The weakened sense "liking, fondness" was in Old English. Meaning "a beloved person" is from early 13c. The sense "no score" (in tennis, etc.) is 1742, from the notion of playing for love (1670s), that is, for no stakes. Phrase for love or money "for anything" is attested from 1580s. The phrase no love lost (between two people) is ambiguous and was used 17c. in reference to two who love each other well (c. 1640) as well as two who have no liking for each other (1620s, the usual modern sense).
To fall in love is attested from early 15c.; to be in love with (someone) is from c. 1500. To make love is from 1570s in the sense "pay amorous attention to;" as a euphemism for "have sex," it is attested from c. 1950. Love scene is from 1630s. Love affair "a particular experience of love" is from 1590s. Love life "one's collective amorous activities" is from 1919, originally a term in psychological jargon. Love beads is from 1968. Love bug, imaginary insect, is from 1937. Love-handles is from 1960s.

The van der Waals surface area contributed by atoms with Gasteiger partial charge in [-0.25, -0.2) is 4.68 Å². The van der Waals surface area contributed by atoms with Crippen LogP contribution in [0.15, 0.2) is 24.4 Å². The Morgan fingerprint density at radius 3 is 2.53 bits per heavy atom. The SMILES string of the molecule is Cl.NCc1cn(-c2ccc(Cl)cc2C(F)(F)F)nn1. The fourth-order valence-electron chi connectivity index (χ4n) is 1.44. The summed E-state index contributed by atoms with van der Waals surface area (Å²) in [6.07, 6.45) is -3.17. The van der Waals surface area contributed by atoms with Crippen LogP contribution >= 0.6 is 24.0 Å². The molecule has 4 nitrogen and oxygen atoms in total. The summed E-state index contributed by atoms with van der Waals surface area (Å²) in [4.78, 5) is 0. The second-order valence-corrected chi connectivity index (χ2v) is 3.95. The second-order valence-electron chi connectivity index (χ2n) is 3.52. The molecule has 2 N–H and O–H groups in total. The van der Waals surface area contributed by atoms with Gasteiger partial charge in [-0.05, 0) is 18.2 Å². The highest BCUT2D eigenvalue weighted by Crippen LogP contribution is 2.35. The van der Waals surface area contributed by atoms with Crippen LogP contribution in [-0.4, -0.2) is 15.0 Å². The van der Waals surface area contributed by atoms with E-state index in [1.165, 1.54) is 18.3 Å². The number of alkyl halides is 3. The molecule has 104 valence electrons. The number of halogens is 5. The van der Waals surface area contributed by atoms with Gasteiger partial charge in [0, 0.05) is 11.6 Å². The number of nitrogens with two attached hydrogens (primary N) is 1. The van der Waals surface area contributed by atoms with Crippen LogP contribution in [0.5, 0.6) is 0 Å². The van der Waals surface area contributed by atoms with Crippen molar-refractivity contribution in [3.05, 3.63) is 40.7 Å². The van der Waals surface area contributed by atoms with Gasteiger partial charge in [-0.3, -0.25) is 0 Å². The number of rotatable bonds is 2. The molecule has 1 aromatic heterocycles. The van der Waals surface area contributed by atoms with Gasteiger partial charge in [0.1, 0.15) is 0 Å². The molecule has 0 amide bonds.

"Even now," she thought, "almost no one remembers Esteban and Pepita but myself. Camilla alone remembers her Uncle Pio and her son; this woman, her mother. But soon we shall die and all memory of those five will have left the earth, and we ourselves shall be loved for a while and forgotten. But the love will have been enough; all those impulses of love return the love that made them. Even memory is not necessary for love. There is a land of the living and a land of the dead and the bridge is love, the only survival, the only meaning." [Thornton Wilder, "Bridge of San Luis Rey," 1927]
- love-apple (n.)